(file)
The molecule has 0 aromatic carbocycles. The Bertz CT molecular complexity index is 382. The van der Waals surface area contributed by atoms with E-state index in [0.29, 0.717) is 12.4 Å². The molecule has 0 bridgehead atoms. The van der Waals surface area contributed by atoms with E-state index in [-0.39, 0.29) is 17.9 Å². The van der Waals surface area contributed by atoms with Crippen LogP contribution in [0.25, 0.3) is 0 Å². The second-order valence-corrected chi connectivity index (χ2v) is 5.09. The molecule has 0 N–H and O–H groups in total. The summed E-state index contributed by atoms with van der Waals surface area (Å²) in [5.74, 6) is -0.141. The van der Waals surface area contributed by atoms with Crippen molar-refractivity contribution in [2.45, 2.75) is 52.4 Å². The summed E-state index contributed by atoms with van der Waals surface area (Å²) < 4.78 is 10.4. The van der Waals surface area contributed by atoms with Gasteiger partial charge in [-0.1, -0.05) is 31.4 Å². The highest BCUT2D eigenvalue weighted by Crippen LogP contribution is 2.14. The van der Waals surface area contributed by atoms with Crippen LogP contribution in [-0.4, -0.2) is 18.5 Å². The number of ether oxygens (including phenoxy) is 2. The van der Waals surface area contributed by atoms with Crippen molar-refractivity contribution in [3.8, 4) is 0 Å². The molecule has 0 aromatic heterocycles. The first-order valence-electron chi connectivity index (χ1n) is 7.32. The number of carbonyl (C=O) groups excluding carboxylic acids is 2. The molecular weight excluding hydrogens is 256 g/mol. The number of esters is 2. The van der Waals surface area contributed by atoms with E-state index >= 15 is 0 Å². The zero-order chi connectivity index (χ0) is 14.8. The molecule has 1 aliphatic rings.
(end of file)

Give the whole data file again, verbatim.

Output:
The molecule has 0 aromatic carbocycles. The Bertz CT molecular complexity index is 382. The van der Waals surface area contributed by atoms with E-state index in [0.29, 0.717) is 12.4 Å². The molecule has 0 bridgehead atoms. The van der Waals surface area contributed by atoms with E-state index in [-0.39, 0.29) is 17.9 Å². The van der Waals surface area contributed by atoms with Crippen LogP contribution in [0.25, 0.3) is 0 Å². The second-order valence-corrected chi connectivity index (χ2v) is 5.09. The molecule has 0 N–H and O–H groups in total. The summed E-state index contributed by atoms with van der Waals surface area (Å²) in [5.74, 6) is -0.141. The van der Waals surface area contributed by atoms with Crippen molar-refractivity contribution in [2.45, 2.75) is 52.4 Å². The summed E-state index contributed by atoms with van der Waals surface area (Å²) < 4.78 is 10.4. The van der Waals surface area contributed by atoms with Gasteiger partial charge in [-0.1, -0.05) is 31.4 Å². The highest BCUT2D eigenvalue weighted by Crippen LogP contribution is 2.14. The van der Waals surface area contributed by atoms with Crippen LogP contribution in [-0.4, -0.2) is 18.5 Å². The number of ether oxygens (including phenoxy) is 2. The van der Waals surface area contributed by atoms with Crippen molar-refractivity contribution in [3.8, 4) is 0 Å². The molecule has 0 aromatic heterocycles. The first-order valence-electron chi connectivity index (χ1n) is 7.32. The number of carbonyl (C=O) groups excluding carboxylic acids is 2. The molecular weight excluding hydrogens is 256 g/mol. The number of esters is 2. The van der Waals surface area contributed by atoms with E-state index >= 15 is 0 Å². The zero-order chi connectivity index (χ0) is 14.8. The molecule has 1 aliphatic rings.